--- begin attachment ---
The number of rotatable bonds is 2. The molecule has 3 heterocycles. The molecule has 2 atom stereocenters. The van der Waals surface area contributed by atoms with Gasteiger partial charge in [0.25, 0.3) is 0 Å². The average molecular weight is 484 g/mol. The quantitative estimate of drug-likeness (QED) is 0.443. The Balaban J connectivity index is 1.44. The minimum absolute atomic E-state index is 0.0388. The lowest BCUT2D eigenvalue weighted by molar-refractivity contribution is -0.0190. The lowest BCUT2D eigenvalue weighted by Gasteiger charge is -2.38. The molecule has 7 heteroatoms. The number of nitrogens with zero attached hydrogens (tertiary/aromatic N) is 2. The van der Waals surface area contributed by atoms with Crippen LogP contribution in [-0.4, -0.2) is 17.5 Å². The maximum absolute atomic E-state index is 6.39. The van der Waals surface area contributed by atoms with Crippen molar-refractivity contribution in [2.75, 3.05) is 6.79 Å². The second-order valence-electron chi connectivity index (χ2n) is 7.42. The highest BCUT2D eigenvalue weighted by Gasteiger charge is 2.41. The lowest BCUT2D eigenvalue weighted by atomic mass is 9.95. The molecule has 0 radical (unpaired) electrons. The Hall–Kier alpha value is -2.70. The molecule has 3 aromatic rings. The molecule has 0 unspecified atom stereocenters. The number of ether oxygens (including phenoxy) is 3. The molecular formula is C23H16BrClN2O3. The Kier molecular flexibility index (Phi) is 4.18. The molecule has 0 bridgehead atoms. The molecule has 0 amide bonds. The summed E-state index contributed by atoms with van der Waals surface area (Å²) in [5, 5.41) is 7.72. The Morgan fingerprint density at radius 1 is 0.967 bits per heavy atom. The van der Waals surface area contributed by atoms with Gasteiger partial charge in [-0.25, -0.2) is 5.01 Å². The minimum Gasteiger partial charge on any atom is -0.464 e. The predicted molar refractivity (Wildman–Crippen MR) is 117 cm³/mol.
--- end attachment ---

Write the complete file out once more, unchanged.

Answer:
The number of rotatable bonds is 2. The molecule has 3 heterocycles. The molecule has 2 atom stereocenters. The van der Waals surface area contributed by atoms with Gasteiger partial charge in [0.25, 0.3) is 0 Å². The average molecular weight is 484 g/mol. The quantitative estimate of drug-likeness (QED) is 0.443. The Balaban J connectivity index is 1.44. The minimum absolute atomic E-state index is 0.0388. The lowest BCUT2D eigenvalue weighted by molar-refractivity contribution is -0.0190. The lowest BCUT2D eigenvalue weighted by Gasteiger charge is -2.38. The molecule has 7 heteroatoms. The number of nitrogens with zero attached hydrogens (tertiary/aromatic N) is 2. The van der Waals surface area contributed by atoms with Crippen LogP contribution in [-0.4, -0.2) is 17.5 Å². The maximum absolute atomic E-state index is 6.39. The van der Waals surface area contributed by atoms with Crippen molar-refractivity contribution in [2.75, 3.05) is 6.79 Å². The second-order valence-electron chi connectivity index (χ2n) is 7.42. The highest BCUT2D eigenvalue weighted by Gasteiger charge is 2.41. The lowest BCUT2D eigenvalue weighted by atomic mass is 9.95. The molecule has 0 radical (unpaired) electrons. The Hall–Kier alpha value is -2.70. The molecule has 3 aromatic rings. The molecule has 0 unspecified atom stereocenters. The number of ether oxygens (including phenoxy) is 3. The molecular formula is C23H16BrClN2O3. The Kier molecular flexibility index (Phi) is 4.18. The molecule has 0 bridgehead atoms. The molecule has 0 amide bonds. The summed E-state index contributed by atoms with van der Waals surface area (Å²) in [5, 5.41) is 7.72. The Morgan fingerprint density at radius 1 is 0.967 bits per heavy atom. The van der Waals surface area contributed by atoms with Gasteiger partial charge in [-0.25, -0.2) is 5.01 Å². The minimum Gasteiger partial charge on any atom is -0.464 e. The predicted molar refractivity (Wildman–Crippen MR) is 117 cm³/mol.